Telework success comes from linking it to larger goals

Telework is expanding rapidly at the Agriculture Department in part because management has linked it to initiatives for the agency’s cultural transformation, modernization and efficiency, according to a senior USDA official.

“One of the key components of cultural transformation is telework,” Oscar Gonzalez Jr., deputy assistant secretary for administration at USDA, said at the Telework Exchange Town Hall Meeting on May 2.  

Especially in times of fiscal austerity, federal agencies must look at a wide variety of options--including telework strategies--to carry out their missions, become more efficient and improve services, he said.

“We have no choice but to rethink how we do things,” Gonzalez said. “I think, in government, everything is on the table.”

Telework also is a very practical solution for tens of thousands of the USDA’s field workers—including plant, animal, soil and environmental inspectors, specialists and scientists—many of whom are based in rural areas and must travel to various locations as part of their jobs, he added.

Some of that travel can be reduced by allowing the workers to work at home or at remote locations. In 2011, the department saved $2 million on transit subsidies due to improved telework forecasts, Gonzalez said.

Currently, about 22 percent of the eligible workers in the USDA workforce telework at least one day during each two-week pay period. About 76 percent of the department’s 95,000-member workforce is eligible for telework.

About 7,500 USDA workers pledged to telework at least one day during Telework Week in March 2012, up from 600 during the same event a year ago.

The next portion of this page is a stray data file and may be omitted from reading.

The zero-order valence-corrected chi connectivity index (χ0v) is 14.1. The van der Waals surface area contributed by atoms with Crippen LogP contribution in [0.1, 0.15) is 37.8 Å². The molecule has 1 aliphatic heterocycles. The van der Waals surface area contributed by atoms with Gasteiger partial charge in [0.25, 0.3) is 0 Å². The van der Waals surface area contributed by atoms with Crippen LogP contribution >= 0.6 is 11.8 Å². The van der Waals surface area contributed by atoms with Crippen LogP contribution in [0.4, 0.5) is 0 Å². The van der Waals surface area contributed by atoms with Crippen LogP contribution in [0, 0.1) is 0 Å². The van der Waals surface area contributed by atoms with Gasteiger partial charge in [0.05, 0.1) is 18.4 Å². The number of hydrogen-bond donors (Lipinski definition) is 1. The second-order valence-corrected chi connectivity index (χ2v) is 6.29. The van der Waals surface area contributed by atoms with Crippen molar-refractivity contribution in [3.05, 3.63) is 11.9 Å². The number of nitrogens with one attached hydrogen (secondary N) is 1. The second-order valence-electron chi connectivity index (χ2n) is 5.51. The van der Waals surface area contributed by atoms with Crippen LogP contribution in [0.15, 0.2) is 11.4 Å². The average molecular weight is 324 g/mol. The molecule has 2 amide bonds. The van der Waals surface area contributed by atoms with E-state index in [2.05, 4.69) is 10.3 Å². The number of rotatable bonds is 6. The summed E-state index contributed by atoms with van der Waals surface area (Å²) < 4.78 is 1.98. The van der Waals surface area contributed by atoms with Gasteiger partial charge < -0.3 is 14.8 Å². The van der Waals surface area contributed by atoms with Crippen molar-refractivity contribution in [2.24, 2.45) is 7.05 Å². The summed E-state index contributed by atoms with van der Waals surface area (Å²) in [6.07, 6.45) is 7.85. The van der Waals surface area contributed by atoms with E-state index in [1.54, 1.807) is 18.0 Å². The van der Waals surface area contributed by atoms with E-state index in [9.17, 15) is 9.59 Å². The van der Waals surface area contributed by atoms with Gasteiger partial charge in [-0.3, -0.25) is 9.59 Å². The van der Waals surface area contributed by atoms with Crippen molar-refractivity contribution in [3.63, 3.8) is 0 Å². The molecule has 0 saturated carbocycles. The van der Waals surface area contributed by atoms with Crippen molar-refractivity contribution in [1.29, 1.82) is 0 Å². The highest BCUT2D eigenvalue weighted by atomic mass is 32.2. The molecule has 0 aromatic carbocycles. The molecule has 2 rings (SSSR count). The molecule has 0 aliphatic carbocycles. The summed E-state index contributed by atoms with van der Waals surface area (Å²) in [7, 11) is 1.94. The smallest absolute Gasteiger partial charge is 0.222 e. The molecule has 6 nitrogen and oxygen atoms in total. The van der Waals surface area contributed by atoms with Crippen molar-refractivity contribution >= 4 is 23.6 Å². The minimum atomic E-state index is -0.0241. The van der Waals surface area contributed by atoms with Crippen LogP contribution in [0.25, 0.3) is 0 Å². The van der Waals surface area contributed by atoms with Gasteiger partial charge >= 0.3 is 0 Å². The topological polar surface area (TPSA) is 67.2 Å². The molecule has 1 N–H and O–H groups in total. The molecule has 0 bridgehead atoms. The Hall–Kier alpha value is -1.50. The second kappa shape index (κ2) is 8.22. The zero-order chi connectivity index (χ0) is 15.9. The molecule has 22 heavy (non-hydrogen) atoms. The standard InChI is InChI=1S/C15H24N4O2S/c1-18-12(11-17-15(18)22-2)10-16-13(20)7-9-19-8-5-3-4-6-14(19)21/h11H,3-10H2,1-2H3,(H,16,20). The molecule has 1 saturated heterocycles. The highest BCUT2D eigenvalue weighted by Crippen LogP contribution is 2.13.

The department has set a telework participation goal of 45 percent, said Mika Cross, telework manager for the USDA. She said the agency was gaining an additional 1 percent to 3 percent teleworkers each month.

Gonzalez, who was born and raised in east Los Angeles and began his community work there, said he has seen benefits to agencies in retaining and recruiting key workers through telework.

He told of a USDA employee who teleworked for several weeks while tending to his ailing mother in another state, until she passed away. Reflecting on the employee’s job performance during that period, he said the worker was a “top performer” who might have left the agency had he not been permitted to telework.

Gonzalez also noted that young people, schools and communities benefit from the flexibility in work hours and reductions in commuting time achieved through telework. Workers have more time to volunteer as coaches, tutors and school aides if they have less commuting time.

“In Los Angeles, you drive an hour to a meeting, and an hour home,” Gonzalez said. “That is 10 hours a week in traffic” that could have gone toward supporting family and community needs, he said.

The Town Hall meeting is sponsored semi-annually by the Telework Exchange, a public-private partnership advancing telework in the workplace and in federal government. The organization also sponsors the annual Telework Week in March, in which workers pledge to work remotely.

This year, more than 71,000 workers pledged to telework during Telework Week, an 80 percent increase from a year ago, said Stephen O’Keeffe, executive director of the Telework Exchange. Nearly all the pledges were from federal employees.

If all of the federal employees eligible to telework would do so two days a week for a year, the savings to taxpayers would total $5 billion a year, O’Keeffe said.

“That is ‘b’ for billion,” O’Keeffe said. “That buys a lot of hamburgers.”

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